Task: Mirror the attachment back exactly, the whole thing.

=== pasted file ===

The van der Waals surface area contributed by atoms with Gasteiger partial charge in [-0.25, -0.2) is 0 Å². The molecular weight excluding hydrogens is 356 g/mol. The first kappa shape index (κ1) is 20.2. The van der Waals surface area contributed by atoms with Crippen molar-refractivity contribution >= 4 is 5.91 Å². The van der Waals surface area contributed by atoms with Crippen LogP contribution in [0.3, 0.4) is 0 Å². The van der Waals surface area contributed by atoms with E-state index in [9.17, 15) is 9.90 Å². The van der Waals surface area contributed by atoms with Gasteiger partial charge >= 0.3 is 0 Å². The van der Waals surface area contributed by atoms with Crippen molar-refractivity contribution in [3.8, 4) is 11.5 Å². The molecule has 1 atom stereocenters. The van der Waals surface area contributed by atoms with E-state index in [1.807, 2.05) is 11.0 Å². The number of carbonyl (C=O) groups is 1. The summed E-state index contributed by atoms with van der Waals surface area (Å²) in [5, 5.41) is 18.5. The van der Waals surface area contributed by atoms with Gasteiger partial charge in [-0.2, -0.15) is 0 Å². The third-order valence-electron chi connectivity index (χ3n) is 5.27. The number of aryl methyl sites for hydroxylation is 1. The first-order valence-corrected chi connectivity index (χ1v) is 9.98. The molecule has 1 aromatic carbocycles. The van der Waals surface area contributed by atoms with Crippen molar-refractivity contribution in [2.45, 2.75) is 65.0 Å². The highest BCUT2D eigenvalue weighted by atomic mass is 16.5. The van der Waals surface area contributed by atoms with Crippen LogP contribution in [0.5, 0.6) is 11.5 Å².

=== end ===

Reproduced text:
The van der Waals surface area contributed by atoms with Gasteiger partial charge in [-0.25, -0.2) is 0 Å². The molecular weight excluding hydrogens is 356 g/mol. The first kappa shape index (κ1) is 20.2. The van der Waals surface area contributed by atoms with Crippen molar-refractivity contribution >= 4 is 5.91 Å². The van der Waals surface area contributed by atoms with Crippen LogP contribution in [0.3, 0.4) is 0 Å². The van der Waals surface area contributed by atoms with E-state index in [9.17, 15) is 9.90 Å². The van der Waals surface area contributed by atoms with Gasteiger partial charge >= 0.3 is 0 Å². The van der Waals surface area contributed by atoms with Crippen molar-refractivity contribution in [3.8, 4) is 11.5 Å². The molecule has 1 atom stereocenters. The van der Waals surface area contributed by atoms with E-state index in [1.807, 2.05) is 11.0 Å². The number of carbonyl (C=O) groups is 1. The summed E-state index contributed by atoms with van der Waals surface area (Å²) in [5, 5.41) is 18.5. The van der Waals surface area contributed by atoms with Gasteiger partial charge in [-0.2, -0.15) is 0 Å². The third-order valence-electron chi connectivity index (χ3n) is 5.27. The number of aryl methyl sites for hydroxylation is 1. The first-order valence-corrected chi connectivity index (χ1v) is 9.98. The molecule has 1 aromatic carbocycles. The van der Waals surface area contributed by atoms with Crippen molar-refractivity contribution in [2.45, 2.75) is 65.0 Å². The highest BCUT2D eigenvalue weighted by atomic mass is 16.5. The van der Waals surface area contributed by atoms with Crippen LogP contribution in [0.5, 0.6) is 11.5 Å².